April 30, 2011

New South Wales, Australia, opens Facebook to teachers

And Twitter. And Flickr...

I'm often asked how one goes about changing culture to the point where draconian rules on filtering social networking sites might be lifted for use in the classroom or even in the office space. The ever-innovative New South Wales have just legislated to allow teachers to access social networking sites, through a mix of consultation and bottom-up involvement, and top-down legislation to make those discussions effective.

Involving community and professional groups as well as experts in learning and technology is a vital part of making guidelines that stand the test of time. This is the same approach we adopted with vigour six years ago in East Lothian when we kicked off the wiki-based consultation on our own social media guidelines.

The benefits are clear:

"A Department of Education spokeswoman said the change would help improve communication between schools and their communities.

"It would also give staff a ''greater understanding of technology being used by students''.

"A spokesman for the Minister for Education, Adrian Piccoli, said the change would also help teachers combat cyber bullying.

"With careful use, social media should be embraced as ''part of the 21st century and something students and teachers need to be aware of'''.

"The immediate past president of the NSW Secondary Principals' Council, Jim McAlpine, who was involved in discussions with government about the digital education revolution and social networking, welcomed the development.

''I am strongly supportive of teachers having access to social networking so they can use worthwhile educational sites such as Facebook and particularly YouTube,'' he said. ''Teachers will be able to teach their students about digital citizenship so that students will be responsible users themselves of social networking sites at home.''

Read more. Pic from David Lea


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I am not sure who will read this comment or whether it is the right place to post my question, but I have been looking for research that the use of ICT improves student achievement.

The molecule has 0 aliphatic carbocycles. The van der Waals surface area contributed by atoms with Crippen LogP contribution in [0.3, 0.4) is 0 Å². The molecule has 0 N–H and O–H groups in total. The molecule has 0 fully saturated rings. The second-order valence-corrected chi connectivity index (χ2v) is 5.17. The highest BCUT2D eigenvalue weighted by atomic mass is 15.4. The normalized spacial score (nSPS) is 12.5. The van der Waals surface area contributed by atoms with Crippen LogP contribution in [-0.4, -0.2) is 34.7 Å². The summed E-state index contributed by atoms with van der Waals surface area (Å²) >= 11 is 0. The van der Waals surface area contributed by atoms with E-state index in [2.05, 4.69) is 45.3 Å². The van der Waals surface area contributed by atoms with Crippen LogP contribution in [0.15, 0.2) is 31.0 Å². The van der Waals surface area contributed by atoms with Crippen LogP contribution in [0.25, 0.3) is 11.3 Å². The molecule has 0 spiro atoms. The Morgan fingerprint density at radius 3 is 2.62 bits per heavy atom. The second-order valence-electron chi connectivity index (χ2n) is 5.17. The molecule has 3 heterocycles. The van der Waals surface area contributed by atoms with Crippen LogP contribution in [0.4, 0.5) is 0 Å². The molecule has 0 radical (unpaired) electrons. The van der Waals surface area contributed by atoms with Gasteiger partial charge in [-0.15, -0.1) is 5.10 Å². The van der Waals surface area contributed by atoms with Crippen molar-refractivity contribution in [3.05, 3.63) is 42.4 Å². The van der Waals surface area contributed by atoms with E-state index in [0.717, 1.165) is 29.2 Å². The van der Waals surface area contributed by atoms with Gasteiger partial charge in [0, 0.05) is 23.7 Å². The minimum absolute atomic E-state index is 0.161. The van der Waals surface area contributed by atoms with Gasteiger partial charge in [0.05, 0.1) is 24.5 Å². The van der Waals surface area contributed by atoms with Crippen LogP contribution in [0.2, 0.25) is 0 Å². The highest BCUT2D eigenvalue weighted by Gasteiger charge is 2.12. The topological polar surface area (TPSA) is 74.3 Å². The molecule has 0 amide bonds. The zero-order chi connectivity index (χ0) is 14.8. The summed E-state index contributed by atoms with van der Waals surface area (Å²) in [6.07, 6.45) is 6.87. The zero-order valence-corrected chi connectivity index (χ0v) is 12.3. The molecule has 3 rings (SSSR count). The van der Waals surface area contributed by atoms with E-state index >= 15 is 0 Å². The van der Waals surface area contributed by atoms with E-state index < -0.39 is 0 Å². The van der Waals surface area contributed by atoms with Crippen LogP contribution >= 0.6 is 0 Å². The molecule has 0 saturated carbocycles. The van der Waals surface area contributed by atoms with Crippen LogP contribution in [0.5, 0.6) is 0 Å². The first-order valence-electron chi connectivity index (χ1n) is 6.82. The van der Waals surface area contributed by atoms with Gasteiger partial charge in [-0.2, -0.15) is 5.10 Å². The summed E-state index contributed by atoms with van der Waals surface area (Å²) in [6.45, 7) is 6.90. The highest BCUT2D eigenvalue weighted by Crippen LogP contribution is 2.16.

I teach in a NZ primary school and we are currently working to ensure that we have sound pedagogy in place to support our teachers as they deploy ICTs in the classroom. Any ideas where to look for help or guidance? Thanks Penny

I think the question might be the wrong one to ask - "Does medicine make you better?" can be answered with a yes. But if the medicine is cough syrup and you have a brain tumour, the results would be disastrous.

It's *how* we apply technology in the classroom that makes the difference, and there are piles of research showing how technology has opened up pedagogical opportunity that, pre-technology use, was cumbersome, overly time-consuming or less effective.

On a simple level, for example, an explanation of geographical features of a mountain through a traditional textbook achieves so much. Google Earth explorations, with students independently seeking out corries, arretes and peaks themselves, is more vivid, more memorable and encourages curiosity in a child. But add to that a fieldtrip to the Remarkables and you have a dynamite experience.

Another example might be from formative assessment - keeping learning logs on paper is cumbersome, and often they get lost, are not compelling for the youngster to keep up to date and therefore don't serve to remind learners what they learnt before and what they think they need to learn to achieve their goal tomorrow. Sending short blog post learning logs, by text message, mobile blog post or simply through a webpage on the classroom computer in the corner, means that the student has a medium they find more compelling (and therefore use more frequently). It also allows linkage out to relevant resources, creating a student-owned and -created revision tool, and the sense of audience - that other people might read this log - means that more care is taken to show what has been learnt in a coherent manner.

It might be worth, instead, looking at a particular pedagogical area in your school - formative assessment, enquiry-based learning, student-led or group-based learning, projects - and in addition to all the regular issues of planning, resource allocation and length of the period of leanring, you consider technology as part of the mix. In this process you will experience first hand how technology is adding to the mix, improving learning, as part of a bigger package.

I hope that makes some sense, and is of some use.

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About Ewan

Ewan McIntosh is the founder of NoTosh, the no-nonsense company that makes accessible the creative process required to innovate: to find meaningful problems and solve them.

Ewan wrote How To Come Up With Great Ideas and Actually Make Them Happen, a manual that does what is says for education leaders, innovators and people who want to be both.

What does Ewan do?

Module Masterclass

School leaders and innovators struggle to make the most of educators' and students' potential. My team at NoTosh cut the time and cost of making significant change in physical spaces, digital and curricular innovation programmes. We work long term to help make that change last, even as educators come and go.

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